Recently someone commented on a social media site, that street art reflects the mentality of the people of a place. It cannot get truer than that. While I was living in Egypt, I was especially amazed by the lack of Cairo street art especially since the city has a major youth culture. I found out much later why and the fact made me consider street art to be much more than what it seems. It is true that street art just like other forms of art is a medium of expression. However, it is free, easily available for all, and there is complete freedom in how you use that medium. I guess this makes street art a very powerful tool for the common people and this is the story of Cairo street art, the ones that triggered a revolution.
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Cairo street art powered a revolution
In 2010, a young man in Tunisia set himself on fire. He was protesting against police corruption and unemployment. These were two social evils that ran rampant in the entire Afro-Arabian region and soon mass protests spread across to neighbouring Egypt. Thousands of people started gathering in Cairo’s Tahrir Square and they demanded the resignation of President Hosni Mubarak step. People from all walks of life, professions, and ages soon started arriving in Cairo to join the demonstrations and the crowd swelled to unimaginable numbers. These were not waves of people, but an entire tsunami of angry dissenters who demanded a change and of course, like all dissenters were ordered to be crushed. They were met with horrible police brutality and hundreds were killed or never heard from again. It was at this time when pure brute force was crushing the spirits of the demonstrators that Cairo walls especially around Tahrir Square got sprayed with inspiring street art. This Cairo street art depicted the police brutality, and the oppression faced by the common folk, and kept the revolutionary spirit alive. Wailing mothers of martyrs of the revolution were shown along with powerful reminders as to why the revolution must not die away. During the riots, arrests, and torture, these artists just kept on painting as if the will of the people depended on their powerful Cairo street art.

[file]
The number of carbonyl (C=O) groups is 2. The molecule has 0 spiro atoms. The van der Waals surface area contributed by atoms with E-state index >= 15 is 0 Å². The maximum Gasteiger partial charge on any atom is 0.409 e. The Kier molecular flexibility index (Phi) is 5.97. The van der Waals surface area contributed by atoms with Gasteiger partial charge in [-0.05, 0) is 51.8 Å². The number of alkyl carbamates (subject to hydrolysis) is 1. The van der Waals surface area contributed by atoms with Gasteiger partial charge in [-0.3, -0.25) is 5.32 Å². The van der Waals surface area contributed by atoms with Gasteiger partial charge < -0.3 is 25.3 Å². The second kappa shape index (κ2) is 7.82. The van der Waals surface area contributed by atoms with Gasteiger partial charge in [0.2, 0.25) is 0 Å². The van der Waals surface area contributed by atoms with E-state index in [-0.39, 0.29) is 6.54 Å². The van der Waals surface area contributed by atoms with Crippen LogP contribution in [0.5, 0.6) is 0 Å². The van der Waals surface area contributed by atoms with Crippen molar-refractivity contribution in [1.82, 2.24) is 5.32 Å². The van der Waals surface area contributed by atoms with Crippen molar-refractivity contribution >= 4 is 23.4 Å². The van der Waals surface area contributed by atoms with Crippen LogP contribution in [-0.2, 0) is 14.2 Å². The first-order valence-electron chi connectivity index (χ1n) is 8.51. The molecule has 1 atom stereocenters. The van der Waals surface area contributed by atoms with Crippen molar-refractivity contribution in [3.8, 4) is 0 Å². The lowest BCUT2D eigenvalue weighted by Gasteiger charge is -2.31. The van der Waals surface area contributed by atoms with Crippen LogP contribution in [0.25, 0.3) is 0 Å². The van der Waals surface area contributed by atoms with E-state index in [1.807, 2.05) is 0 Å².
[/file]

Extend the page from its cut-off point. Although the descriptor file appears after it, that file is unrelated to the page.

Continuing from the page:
‘Don’t forget why I died’
The most famous portrait from this time is perhaps of the street urchin eating a vegetable sandwich, one of the cheapest eats to be found in Egypt. He was killed during the revolution and his sad portrait became a burning torch for the people. The revolution lasted until mid-October and during that time, several thousand people were arrested as the government cracked down on protests with reports of torture, surveillance, and restriction of social media platforms. However, the people influenced by these inspiring images and having their backs pushed against the wall did not stop until President Hosny resigned and the Egyptian revolution became successful. Today, nearly a decade has passed since those trying times and the faces of the martyrs still haunt some downtown city walls. The message still blazes, ‘Don’t forget why I died’. It is an important message because the easy-going Egyptians are a forgetful bunch.
Erasing the Cairo street art or erasing a past
Recently, I read reports of a major beautification project in the downtown area. Based on my experience, I believe it would lead to the demolition of the Arab Spring graffiti. It is sad because these are not just random Cairo street art but reminders of a huge cultural, social, and political movement in Egypt. These are memories of how powerful the unity of the people can be and what art can do to make changes happen. I often wonder if this is why the city walls need to be cleaned, to be erased off their powerful Cairo street art, their revolutionary past.
NOTE – “Writings on the Walls” is an ongoing series in which I hope to collate awesome street art from around the world. If you wish to collaborate, please email me at firstname.lastname@example.org and we can take it from there. To know more about Cairo street art, check out Suzee in the city.
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